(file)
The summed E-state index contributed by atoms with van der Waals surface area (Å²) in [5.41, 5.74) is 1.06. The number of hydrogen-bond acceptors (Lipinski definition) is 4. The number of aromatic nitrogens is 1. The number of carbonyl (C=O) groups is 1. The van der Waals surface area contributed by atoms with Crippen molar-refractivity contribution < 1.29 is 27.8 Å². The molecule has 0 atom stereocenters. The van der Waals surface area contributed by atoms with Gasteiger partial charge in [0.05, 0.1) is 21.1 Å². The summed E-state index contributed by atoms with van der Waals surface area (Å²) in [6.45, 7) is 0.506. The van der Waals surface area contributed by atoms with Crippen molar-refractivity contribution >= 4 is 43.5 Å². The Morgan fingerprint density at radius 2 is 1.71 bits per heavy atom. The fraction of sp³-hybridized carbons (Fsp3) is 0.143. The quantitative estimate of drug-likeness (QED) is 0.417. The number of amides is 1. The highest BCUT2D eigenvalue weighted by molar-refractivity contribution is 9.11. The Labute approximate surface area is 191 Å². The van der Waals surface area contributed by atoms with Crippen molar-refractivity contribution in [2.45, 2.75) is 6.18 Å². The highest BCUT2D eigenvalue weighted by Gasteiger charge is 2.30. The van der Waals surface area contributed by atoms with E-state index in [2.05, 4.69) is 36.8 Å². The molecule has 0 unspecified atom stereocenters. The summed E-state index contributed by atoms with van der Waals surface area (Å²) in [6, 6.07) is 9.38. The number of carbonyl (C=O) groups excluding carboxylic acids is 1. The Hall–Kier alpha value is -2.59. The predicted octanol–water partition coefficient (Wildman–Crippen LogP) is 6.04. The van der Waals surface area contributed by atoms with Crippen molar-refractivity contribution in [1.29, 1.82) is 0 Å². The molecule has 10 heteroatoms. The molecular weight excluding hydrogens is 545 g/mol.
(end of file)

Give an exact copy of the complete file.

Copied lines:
The summed E-state index contributed by atoms with van der Waals surface area (Å²) in [5.41, 5.74) is 1.06. The number of hydrogen-bond acceptors (Lipinski definition) is 4. The number of aromatic nitrogens is 1. The number of carbonyl (C=O) groups is 1. The van der Waals surface area contributed by atoms with Crippen molar-refractivity contribution < 1.29 is 27.8 Å². The molecule has 0 atom stereocenters. The van der Waals surface area contributed by atoms with Gasteiger partial charge in [0.05, 0.1) is 21.1 Å². The summed E-state index contributed by atoms with van der Waals surface area (Å²) in [6.45, 7) is 0.506. The van der Waals surface area contributed by atoms with Crippen molar-refractivity contribution >= 4 is 43.5 Å². The Morgan fingerprint density at radius 2 is 1.71 bits per heavy atom. The fraction of sp³-hybridized carbons (Fsp3) is 0.143. The quantitative estimate of drug-likeness (QED) is 0.417. The number of amides is 1. The highest BCUT2D eigenvalue weighted by molar-refractivity contribution is 9.11. The Labute approximate surface area is 191 Å². The van der Waals surface area contributed by atoms with Crippen molar-refractivity contribution in [2.45, 2.75) is 6.18 Å². The highest BCUT2D eigenvalue weighted by Gasteiger charge is 2.30. The van der Waals surface area contributed by atoms with E-state index in [2.05, 4.69) is 36.8 Å². The molecule has 0 unspecified atom stereocenters. The summed E-state index contributed by atoms with van der Waals surface area (Å²) in [6, 6.07) is 9.38. The number of carbonyl (C=O) groups excluding carboxylic acids is 1. The Hall–Kier alpha value is -2.59. The predicted octanol–water partition coefficient (Wildman–Crippen LogP) is 6.04. The van der Waals surface area contributed by atoms with Crippen molar-refractivity contribution in [1.29, 1.82) is 0 Å². The molecule has 10 heteroatoms. The molecular weight excluding hydrogens is 545 g/mol.